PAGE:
- Magnitude is the measure of ground motion (measured in mm) caused by the earthquake.
- Measured by a seismograph and described according to the Richter Scale.
- On the Richter Scale each number represents an earthquake with ten times stronger ground motion compared to the next lower number.
- A Richter Scale earthquake registering 5 has ten times (10x) more ground motion than a 4.
- Largest earthquake may have been the 1960 Chilean quake registering 9.5 using an adjusted Richter scale.
- The amount of energy released is 31.6 times greater with each step of the Richter scale.
Examples of Richter Magnitudes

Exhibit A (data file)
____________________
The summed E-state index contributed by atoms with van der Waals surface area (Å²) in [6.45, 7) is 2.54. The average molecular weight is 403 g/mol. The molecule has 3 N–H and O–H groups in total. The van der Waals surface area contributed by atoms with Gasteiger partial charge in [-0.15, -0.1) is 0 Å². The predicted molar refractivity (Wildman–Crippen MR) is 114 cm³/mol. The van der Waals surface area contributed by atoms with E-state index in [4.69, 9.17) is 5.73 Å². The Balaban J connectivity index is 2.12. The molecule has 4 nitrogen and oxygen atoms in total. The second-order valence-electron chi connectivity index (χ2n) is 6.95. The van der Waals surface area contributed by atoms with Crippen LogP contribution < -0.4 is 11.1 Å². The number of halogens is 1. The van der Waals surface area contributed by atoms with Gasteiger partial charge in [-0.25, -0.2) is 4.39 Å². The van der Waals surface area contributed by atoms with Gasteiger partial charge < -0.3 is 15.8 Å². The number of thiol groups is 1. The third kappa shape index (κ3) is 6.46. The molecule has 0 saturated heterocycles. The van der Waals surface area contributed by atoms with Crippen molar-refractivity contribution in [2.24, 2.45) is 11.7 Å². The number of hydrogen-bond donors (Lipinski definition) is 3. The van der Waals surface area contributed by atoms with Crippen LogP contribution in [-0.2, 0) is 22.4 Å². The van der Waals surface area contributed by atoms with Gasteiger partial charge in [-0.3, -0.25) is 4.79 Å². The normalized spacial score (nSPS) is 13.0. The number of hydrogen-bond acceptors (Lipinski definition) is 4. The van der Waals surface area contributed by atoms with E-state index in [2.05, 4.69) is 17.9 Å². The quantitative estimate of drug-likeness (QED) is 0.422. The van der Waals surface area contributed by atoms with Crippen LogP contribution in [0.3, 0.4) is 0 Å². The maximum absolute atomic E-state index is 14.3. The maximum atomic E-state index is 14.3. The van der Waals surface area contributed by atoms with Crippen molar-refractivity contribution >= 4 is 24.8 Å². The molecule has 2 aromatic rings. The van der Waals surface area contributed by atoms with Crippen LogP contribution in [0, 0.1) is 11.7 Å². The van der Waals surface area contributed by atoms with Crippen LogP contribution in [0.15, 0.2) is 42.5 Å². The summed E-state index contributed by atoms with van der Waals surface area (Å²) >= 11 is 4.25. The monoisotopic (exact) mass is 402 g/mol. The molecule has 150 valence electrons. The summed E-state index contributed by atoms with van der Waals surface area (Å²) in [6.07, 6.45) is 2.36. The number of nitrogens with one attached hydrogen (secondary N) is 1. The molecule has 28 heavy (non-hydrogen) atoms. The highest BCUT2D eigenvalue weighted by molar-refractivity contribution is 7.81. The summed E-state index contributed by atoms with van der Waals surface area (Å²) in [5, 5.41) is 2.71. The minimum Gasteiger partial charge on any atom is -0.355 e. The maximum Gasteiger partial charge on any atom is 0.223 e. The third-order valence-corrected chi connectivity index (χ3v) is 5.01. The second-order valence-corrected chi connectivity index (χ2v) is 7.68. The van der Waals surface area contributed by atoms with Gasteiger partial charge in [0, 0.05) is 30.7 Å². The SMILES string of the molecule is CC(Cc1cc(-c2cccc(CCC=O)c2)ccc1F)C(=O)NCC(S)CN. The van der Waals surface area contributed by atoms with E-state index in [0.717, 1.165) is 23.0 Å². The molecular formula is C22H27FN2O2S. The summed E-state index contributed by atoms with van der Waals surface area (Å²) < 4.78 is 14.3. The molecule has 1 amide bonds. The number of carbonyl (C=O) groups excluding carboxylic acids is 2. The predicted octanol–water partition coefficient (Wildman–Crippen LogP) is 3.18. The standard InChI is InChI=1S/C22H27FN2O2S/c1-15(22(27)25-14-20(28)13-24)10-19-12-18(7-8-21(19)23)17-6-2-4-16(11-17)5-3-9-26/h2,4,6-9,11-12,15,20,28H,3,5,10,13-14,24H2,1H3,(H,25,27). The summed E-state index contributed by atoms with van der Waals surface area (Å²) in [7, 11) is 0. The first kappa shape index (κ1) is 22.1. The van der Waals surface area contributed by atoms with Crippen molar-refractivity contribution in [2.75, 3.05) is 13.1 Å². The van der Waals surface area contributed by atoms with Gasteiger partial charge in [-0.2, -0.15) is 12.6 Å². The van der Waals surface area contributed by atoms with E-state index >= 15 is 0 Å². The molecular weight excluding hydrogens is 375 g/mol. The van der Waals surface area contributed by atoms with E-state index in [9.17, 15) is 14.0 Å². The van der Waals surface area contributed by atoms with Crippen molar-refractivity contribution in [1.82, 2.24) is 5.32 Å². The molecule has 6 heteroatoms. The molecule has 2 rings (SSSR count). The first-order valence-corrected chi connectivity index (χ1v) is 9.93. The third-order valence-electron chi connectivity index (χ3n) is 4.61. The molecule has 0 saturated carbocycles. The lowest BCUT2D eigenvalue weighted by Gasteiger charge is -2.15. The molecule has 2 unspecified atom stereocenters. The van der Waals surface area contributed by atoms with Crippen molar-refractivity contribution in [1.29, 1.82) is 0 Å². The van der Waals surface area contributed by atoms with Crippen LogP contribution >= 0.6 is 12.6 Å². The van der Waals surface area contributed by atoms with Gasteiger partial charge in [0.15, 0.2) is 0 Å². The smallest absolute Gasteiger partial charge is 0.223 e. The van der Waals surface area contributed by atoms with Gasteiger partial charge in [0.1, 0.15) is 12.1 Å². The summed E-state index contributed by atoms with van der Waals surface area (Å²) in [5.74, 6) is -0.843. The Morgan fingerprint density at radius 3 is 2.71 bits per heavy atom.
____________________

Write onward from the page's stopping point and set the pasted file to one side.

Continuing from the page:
- 1.0 = Not felt. Approximate Energy release (TNT):30 pounds
- 3.0 = Generally not felt, but recorded. 29 tons TNT
- 4.0 = Felt by some. 1000 tons
- 5.0 = Felt by most. 32,000 tons
- 6.0 = Slight damage to well-designed buildings. 1 million tons
- 7.0 = A major earthquake with serious damage. 32 million tons
- 8.0 = A great earthquake with severe damage over a large area. 1 billion tons
Reference: UNR Seismic Laboratory. http://www.seismo.unr.edu
Examples of Earthquake Richter Magnitudes
- 6.8 Nisqually WA, 2001
- 8.0 San Francisco, CA 1906
- 8.5 Anchorage AK, 1964
- 9.2 Indian Ocean, 2004